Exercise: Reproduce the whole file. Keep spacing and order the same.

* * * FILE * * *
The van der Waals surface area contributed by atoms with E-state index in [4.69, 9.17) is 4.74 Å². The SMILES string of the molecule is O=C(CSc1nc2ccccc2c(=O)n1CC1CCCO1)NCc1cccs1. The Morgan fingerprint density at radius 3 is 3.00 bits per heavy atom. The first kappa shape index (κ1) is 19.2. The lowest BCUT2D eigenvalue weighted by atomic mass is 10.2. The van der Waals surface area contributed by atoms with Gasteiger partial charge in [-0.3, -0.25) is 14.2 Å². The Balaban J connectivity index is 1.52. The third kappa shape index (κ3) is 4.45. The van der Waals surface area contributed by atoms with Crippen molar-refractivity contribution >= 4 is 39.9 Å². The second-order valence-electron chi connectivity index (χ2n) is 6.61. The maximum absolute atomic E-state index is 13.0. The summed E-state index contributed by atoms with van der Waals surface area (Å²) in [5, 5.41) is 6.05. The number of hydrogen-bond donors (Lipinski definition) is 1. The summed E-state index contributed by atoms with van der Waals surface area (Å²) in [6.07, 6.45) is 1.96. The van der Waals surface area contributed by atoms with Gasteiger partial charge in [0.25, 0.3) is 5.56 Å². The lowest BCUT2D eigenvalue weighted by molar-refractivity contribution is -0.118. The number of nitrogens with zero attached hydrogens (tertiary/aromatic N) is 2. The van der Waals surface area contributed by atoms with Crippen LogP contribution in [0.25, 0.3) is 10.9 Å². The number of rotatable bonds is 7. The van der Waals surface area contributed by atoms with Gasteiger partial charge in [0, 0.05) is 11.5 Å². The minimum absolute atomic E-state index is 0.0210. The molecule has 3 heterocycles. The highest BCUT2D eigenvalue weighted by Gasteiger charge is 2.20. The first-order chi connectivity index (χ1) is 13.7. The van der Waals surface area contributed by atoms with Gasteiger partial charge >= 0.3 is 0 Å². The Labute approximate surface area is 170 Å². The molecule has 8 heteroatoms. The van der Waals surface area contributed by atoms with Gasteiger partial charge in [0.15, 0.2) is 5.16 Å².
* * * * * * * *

The van der Waals surface area contributed by atoms with E-state index in [4.69, 9.17) is 4.74 Å². The SMILES string of the molecule is O=C(CSc1nc2ccccc2c(=O)n1CC1CCCO1)NCc1cccs1. The Morgan fingerprint density at radius 3 is 3.00 bits per heavy atom. The first kappa shape index (κ1) is 19.2. The lowest BCUT2D eigenvalue weighted by atomic mass is 10.2. The van der Waals surface area contributed by atoms with Gasteiger partial charge in [-0.3, -0.25) is 14.2 Å². The Balaban J connectivity index is 1.52. The third kappa shape index (κ3) is 4.45. The van der Waals surface area contributed by atoms with Crippen molar-refractivity contribution >= 4 is 39.9 Å². The second-order valence-electron chi connectivity index (χ2n) is 6.61. The maximum absolute atomic E-state index is 13.0. The summed E-state index contributed by atoms with van der Waals surface area (Å²) in [5, 5.41) is 6.05. The number of hydrogen-bond donors (Lipinski definition) is 1. The summed E-state index contributed by atoms with van der Waals surface area (Å²) in [6.07, 6.45) is 1.96. The van der Waals surface area contributed by atoms with Gasteiger partial charge in [0.25, 0.3) is 5.56 Å². The lowest BCUT2D eigenvalue weighted by molar-refractivity contribution is -0.118. The number of nitrogens with zero attached hydrogens (tertiary/aromatic N) is 2. The van der Waals surface area contributed by atoms with Crippen LogP contribution in [0.25, 0.3) is 10.9 Å². The number of rotatable bonds is 7. The van der Waals surface area contributed by atoms with Gasteiger partial charge in [0, 0.05) is 11.5 Å². The minimum absolute atomic E-state index is 0.0210. The molecule has 3 heterocycles. The highest BCUT2D eigenvalue weighted by Gasteiger charge is 2.20. The first-order chi connectivity index (χ1) is 13.7. The van der Waals surface area contributed by atoms with Gasteiger partial charge >= 0.3 is 0 Å². The Labute approximate surface area is 170 Å². The molecule has 8 heteroatoms. The van der Waals surface area contributed by atoms with Gasteiger partial charge in [0.15, 0.2) is 5.16 Å².